Genre Reports \

SPIN Overlooked Albums Report: Dawn Richard’s Trippy R&B, Quarterbacks’ Twee-Punk, and More

Plus: Worthwhile records from Dan Deacon, Title Fight, Zara Larsson, and Elle King

There’s too much music. The Internet cemented that from here on out there’s always going to be worthy releases that fall between the cracks — not to mention albums that grow on you, albums that require more attention than others or only hit you in the right light, and good-seeming albums that age better than ones you might have thought were great on first listen. Our ability to process music is always in flux, and as such, you shouldn’t have to wait til a year-end list to know what else we’ve been digging just because they missed the press cycle. So here are six 2015 records — from twee-punk to Swedish teen-pop to immersive art-soul — that you don’t want to go another week missing.

dawn richard, blackheart

Dawn Richard, Blackheart (Our Dawn)
Her voice pulled to Frippertronic ribbons on a so-called “interlude” like “Choices,” this is where the 31-year-old Danity Kane alumna joins Robyn and Ferreira and Lambert as another prefab non-headliner gone rogue as a weirdo genius. Richard is studio adept unlike any of the above-named though, and on the second album of her “Heart” trilogy she improves on the Linndrum sonics of her debut by offering gourd piano, Flaming Lips-fried vocoder, treated bell simulacra worthy of Aphex Twin, a seven-minute adderall threnody that would make ScHoolboy Q green, an original called “Billie Jean” with the word “pussy” in it, and the half-wordless opener “Calypso,” whose runaway train intro admittedly defies description — but try “Skrillex covering Gloria Estefan.” — DAN WEISS


Quarterbacks, Quarterbacks (Team Love)
With 19 songs in 22 minutes, Quarterbacks might not be the first group to marry twee melodies and lyrics to hardcore energy and efficiency, but their self-titled debut certainly pulls off this unlikely union more seamlessly than anyone else has. Some songs have a chorus, some don’t, some it’s hard to tell because there’s not enough verse to contrast, but all are striking enough in singer/songwriter Dean Eagle’s sweetly out-of-tune mewing and unassuming mini-confessionals (“One time I showed you a song / You only thought that it was kind of good”) to impress nonetheless. The secret weapon is drummer Max Restaino, whose double-time pummeling provides the band’s center, keeping the album from drifting off into a LiveJournal daydream. — ANDREW UNTERBERGER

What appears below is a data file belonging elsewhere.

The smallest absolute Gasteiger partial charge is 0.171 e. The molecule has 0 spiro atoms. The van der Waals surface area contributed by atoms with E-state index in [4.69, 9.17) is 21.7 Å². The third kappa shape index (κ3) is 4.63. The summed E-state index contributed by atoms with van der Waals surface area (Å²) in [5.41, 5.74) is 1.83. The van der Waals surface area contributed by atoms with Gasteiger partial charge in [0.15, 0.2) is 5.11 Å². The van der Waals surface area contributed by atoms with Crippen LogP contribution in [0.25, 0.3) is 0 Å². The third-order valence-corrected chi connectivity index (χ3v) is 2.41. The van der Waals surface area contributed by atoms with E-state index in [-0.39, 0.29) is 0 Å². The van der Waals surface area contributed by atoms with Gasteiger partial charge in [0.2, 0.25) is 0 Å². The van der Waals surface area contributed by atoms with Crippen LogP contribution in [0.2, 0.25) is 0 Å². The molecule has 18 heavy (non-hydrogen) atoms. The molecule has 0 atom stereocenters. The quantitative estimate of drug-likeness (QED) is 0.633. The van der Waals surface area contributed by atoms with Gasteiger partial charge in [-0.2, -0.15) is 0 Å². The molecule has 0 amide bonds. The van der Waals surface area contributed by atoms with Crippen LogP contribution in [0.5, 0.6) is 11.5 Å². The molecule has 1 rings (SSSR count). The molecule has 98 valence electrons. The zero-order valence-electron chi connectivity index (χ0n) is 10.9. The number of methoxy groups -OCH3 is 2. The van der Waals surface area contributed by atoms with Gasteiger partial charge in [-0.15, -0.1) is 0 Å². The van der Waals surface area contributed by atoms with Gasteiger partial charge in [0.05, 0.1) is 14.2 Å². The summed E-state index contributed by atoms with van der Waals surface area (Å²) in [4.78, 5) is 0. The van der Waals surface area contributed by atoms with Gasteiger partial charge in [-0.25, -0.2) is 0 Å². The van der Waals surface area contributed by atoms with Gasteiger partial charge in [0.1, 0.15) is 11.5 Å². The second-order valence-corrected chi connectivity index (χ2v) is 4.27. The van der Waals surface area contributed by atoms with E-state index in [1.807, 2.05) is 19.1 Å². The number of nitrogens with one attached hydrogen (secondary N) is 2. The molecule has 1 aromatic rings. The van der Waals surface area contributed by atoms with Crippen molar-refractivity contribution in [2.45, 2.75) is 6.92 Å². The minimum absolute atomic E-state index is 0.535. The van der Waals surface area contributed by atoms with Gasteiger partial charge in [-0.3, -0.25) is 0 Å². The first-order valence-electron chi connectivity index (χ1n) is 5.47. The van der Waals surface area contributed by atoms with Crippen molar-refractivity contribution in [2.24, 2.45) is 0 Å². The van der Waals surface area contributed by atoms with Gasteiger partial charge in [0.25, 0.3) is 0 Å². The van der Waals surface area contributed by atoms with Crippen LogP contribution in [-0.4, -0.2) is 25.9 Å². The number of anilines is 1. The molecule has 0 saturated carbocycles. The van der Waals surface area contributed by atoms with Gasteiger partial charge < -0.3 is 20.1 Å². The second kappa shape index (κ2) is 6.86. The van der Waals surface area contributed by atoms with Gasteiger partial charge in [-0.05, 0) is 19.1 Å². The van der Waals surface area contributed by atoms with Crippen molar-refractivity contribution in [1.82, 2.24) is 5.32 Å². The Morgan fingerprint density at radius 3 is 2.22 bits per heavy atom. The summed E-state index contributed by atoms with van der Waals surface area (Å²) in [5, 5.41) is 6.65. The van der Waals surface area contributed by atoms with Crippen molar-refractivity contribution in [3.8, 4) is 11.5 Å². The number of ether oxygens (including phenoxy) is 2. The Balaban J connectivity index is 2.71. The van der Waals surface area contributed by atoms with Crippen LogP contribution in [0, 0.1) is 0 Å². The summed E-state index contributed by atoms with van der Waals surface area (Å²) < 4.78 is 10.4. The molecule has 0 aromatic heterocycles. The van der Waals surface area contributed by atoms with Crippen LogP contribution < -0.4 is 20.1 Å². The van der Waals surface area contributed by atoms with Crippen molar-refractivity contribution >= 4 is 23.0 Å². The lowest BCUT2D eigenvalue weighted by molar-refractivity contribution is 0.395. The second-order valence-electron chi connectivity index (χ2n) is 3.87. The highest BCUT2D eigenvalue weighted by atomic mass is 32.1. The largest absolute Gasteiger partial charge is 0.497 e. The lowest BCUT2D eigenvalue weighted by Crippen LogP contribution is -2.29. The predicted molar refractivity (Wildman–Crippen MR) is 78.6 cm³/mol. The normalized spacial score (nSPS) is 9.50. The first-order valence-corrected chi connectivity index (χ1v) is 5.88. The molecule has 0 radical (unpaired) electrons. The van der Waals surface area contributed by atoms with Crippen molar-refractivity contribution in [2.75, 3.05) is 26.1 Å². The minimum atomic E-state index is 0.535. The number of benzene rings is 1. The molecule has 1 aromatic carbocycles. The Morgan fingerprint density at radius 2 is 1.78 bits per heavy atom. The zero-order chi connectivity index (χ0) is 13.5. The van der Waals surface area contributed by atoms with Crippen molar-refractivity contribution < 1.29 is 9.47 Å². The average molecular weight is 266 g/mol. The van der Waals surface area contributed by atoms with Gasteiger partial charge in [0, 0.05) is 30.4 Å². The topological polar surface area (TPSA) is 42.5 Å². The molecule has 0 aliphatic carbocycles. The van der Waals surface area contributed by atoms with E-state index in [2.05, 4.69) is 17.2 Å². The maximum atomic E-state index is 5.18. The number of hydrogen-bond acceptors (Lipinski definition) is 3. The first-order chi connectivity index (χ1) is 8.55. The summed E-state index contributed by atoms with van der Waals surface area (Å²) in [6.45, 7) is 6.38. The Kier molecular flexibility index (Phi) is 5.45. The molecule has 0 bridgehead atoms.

elle king

Elle King, Love Stuff (RCA)
Cheeky spitfire Elle King could be Jack White’s scrappy little sister; she hails from Ohio but sounds like she was born and bred in Nashville or somesuch whiskey-soaked metropolis. On her rough’n’tumble debut LP, Love Stuff, King scowls, growls, and pronounces “hell” like “hay-lle” as she rasps, “I got one hand on the bottle / And one foot in the grave / It’s been too long since I slept / but I ain’t got time to waste,” accompanied by bluesy guitar crunches and not-too-Mumford-y stomp-claps. If King’s going to the underworld, she’s taking us down with her. — RACHEL BRODSKY

zara larsson, uncoveredZara Larsson, Uncovered EP (TEN)
You wouldn’t expect one of the finest pop debuts of the year from a 17-year-old Swede — except actually, in retrospect, it’s exactly what you’d expect. Larsson is a savvy former contestant on the Swedish version of America’s Got Talent, possessing a raspy, evocative growl that could easily be mistaken for Rihanna’s in a blind test. On the standout “Rooftop,” she makes a casual late-summer party sound like the hottest ticket in town. Larsson is capable of belting the slower ballads, harnessing teen fury on the most radio-ready cuts, and seamlessly putting R&B and electro-pop in a blender on this six-track EP. Or as she told SPIN in late January: “I am not super anything, you know? I just think a good song is a good song. That’s what my EP is filled with.” We couldn’t agree more. — BRENNAN CARLEY

dan deacon, gliss riffer

Dan Deacon, Gliss Riffer (Domino)
After tackling an entire continent on his last album (2012’s America), iconoclastic electronic expert Dan Deacon decided to scale back for Gliss Riffer, resulting in his most intimate — but still deliriously fun — album yet. Through tracks like “Learning to Relax” and “When I Was Done Dying,” the Baltimore composer uses imaginative imagery to explore the restless and at times somewhat darker aspects of his own psyche: “So I fell asleep softly at the edge of a cave / But I should have gone deeper but I’m not so brave.” Deacon counterbalances this anxiety with layers upon layers of vibrant, complex synths for a euphoric, but nowhere near empty barrage of sound. — JAMES GREBEY

title fight

Title Fight, Hyperview (ANTI-)
For their third studio album (and first for a major indie), pop-hardcore crew Title Fight shy away from some of the punk signifiers found on past efforts (namely the hoarse vocals), choosing instead to wallow in watery guitar tones. On February’s Hyperview, the undercurrents of melody that coursed through 2012’s Floral Green have morphed into something softer but more pronounced, drearier but also more likely to shimmer. Now, the Pennsylvania foursome — founded back in 2003, when the members were still busy with middle school — rely on mood to articulate their ennui and worry less about enunciating the lyrics. The resulting ten songs bleed together but rarely sweat. — KYLE MCGOVERN